Abstract Musings

Documenting the random thoughts of a cluttered mind

Joshua Tree National Park, September 2004

In September of 2004, I accompanied my wife, Rachelle, on a business trip to Las Vegas, NV. While she was in class, I entertained myself by visiting a variety of places in the region. When her class was over we took a long weekend, and visited several National Parks in California, before returning to Las Vegas for our trip home.

The first day of her class I decided to get up in the wee hours of the morning to drive the few hours to Joshua Tree National Park in Southern California. Fortunately, I had the time change working in my favor, so I was getting up at the usual time I would have if I were back home and going to work.

Joshua Tree National Park
The park’s entrance sign welcomes me.

Two distinct desert ecosystems, the Colorado and Mojave, meet within Joshua Tree’s boundaries. The Colorado is the lower and drier of the two. My first stop within the park was the Cholla Cactus Garden which is in the Colorado Desert portion of the park.

Cholla Cactus Garden
This is a view of the Cholla Cactus Garden facing south towards the Pinto Basin.

Cholla Cactus
This is a close-up view of a cholla (pronounced choy-ya) cactus. The cholla has two nicknames. The soft appearance of the cholla’s spines gives it the first, “teddy bear”. But despite the nickname and appearance, the cholla’s barbs are actually quite sharp (or so I was told – I didn’t actually find out). This leads to its second nickname, “jumping cholla”. When something brushes against the cholla, the spine’s microscopic barbs will penetrate deep into it, and the joint will break free from the rest of the plant, which allows it to “jump” to a new location.

Pencil Cholla
Here’s a closer look at another variety of cactus, named the pencil cholla for its long, pencil-shaped joints.

Next, I stopped at the White Tank Campground, which features the Arch Rock Nature Trail.

White Sandstone Landscape
The campground is named for the large, white sandstone formations which dominate the landscape.

Close-up of Sandstone Rock
From a distance the sandstone looks smooth, but a closer inspection reveals the rough surface of these rocks.

Arch Rock
Arch Rock, for which the trail I was hiking is named.

This immense piece of sandstone could provide shade and refuge to a weary traveler.

I left the White Tank Campground, and continued on in search of Joshua trees.

Joshua Trees
Finally, my first view of Joshua trees. I was surprised by the size, quantity and density of the Joshua trees.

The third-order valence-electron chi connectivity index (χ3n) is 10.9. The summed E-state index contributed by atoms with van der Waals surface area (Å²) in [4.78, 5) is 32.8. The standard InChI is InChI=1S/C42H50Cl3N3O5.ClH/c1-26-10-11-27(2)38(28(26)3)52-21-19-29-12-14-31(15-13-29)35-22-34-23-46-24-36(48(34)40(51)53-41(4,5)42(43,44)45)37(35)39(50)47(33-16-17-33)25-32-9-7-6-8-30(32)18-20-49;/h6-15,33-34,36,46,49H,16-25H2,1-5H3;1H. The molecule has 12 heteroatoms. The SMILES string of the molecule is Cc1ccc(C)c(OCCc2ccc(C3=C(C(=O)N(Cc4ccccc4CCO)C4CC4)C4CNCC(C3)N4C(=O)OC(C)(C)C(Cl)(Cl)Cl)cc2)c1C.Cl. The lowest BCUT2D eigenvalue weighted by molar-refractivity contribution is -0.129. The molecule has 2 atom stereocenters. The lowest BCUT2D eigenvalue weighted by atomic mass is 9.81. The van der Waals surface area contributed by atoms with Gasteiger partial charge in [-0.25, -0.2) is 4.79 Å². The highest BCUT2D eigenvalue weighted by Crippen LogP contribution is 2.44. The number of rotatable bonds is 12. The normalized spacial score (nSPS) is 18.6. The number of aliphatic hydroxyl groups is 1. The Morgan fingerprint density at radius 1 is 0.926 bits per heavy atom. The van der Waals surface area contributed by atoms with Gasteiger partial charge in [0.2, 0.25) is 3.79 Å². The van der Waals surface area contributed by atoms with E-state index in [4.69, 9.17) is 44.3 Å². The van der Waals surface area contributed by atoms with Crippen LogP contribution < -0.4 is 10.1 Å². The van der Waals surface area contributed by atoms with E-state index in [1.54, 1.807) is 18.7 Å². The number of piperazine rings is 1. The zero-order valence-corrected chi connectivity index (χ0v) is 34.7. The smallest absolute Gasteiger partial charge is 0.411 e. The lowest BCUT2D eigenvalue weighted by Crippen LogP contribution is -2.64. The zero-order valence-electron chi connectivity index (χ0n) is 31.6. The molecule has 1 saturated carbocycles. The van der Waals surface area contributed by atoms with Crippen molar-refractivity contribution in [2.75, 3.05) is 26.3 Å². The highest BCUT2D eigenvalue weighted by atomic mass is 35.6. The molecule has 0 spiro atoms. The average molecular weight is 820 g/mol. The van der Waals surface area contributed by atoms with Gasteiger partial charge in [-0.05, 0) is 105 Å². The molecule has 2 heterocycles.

I had only expected them to be five or six feet tall, and to be sparsely spread about the landscape. Imagine my surprise when I discovered this one which towered over me. And they were growing close together, like an orchard of Joshua trees had been intentionally planted.

Joshua Trees
Here are several more Joshua trees which were together on the other side of the road.

Coyote in the Road, Again
Next, I decided to make my way up to Keys View. Along the way, this coyote was standing in the road.

Coyote Up Close & Personal
I was able to drive right up next to it, so I suspect, unfortunately, that this animal has been fed by other visitors driving by. Feeding wildlife endangers the animals (and humans, too). Being fed by passers-by leads animals into non-natural behaviors, such as, lessening an animal’s natural wariness around people or standing in the middle of a road, where a car could easily strike them, killing the animal and damaging the vehicle. Also, many wild animals have had to be killed because of contact with humans. So please, when you encounter wildlife, resist the temptation to feed them. A fed animal will most likely be a dead animal.

More Joshua Trees
Here are some more Joshua trees I passed on the way up to Keys View. Again, it looks like a grove of planted Joshua trees.

Keys View
Keys View rises 5185 feet above sea level and offers a spectacular view facing southwest out of the park featuring the San Andreas Fault.

San Andreas Fault
Here’s a close-up of the San Andreas Fault.

Barker Dam Reservoir
My last stop before leaving the park was a short hike out to Barker Dam. The dam was built around the turn of the 20th century to provide water for cattle. It has been left intact as a watering hole for wildlife.

Barker Dam Reservoir
Another view of the reservoir.

Barker Dam
Here’s a view of Barker Dam from above.

And the picture below is a photograph of the dam from the back side.

Barker Dam

By this time it was already mid-afternoon, and I had to leave in order to make it back to Las Vegas in time for dinner with Rachelle. There was a lot of the park I wasn’t able to see, so it just gives me an excuse to return in the future.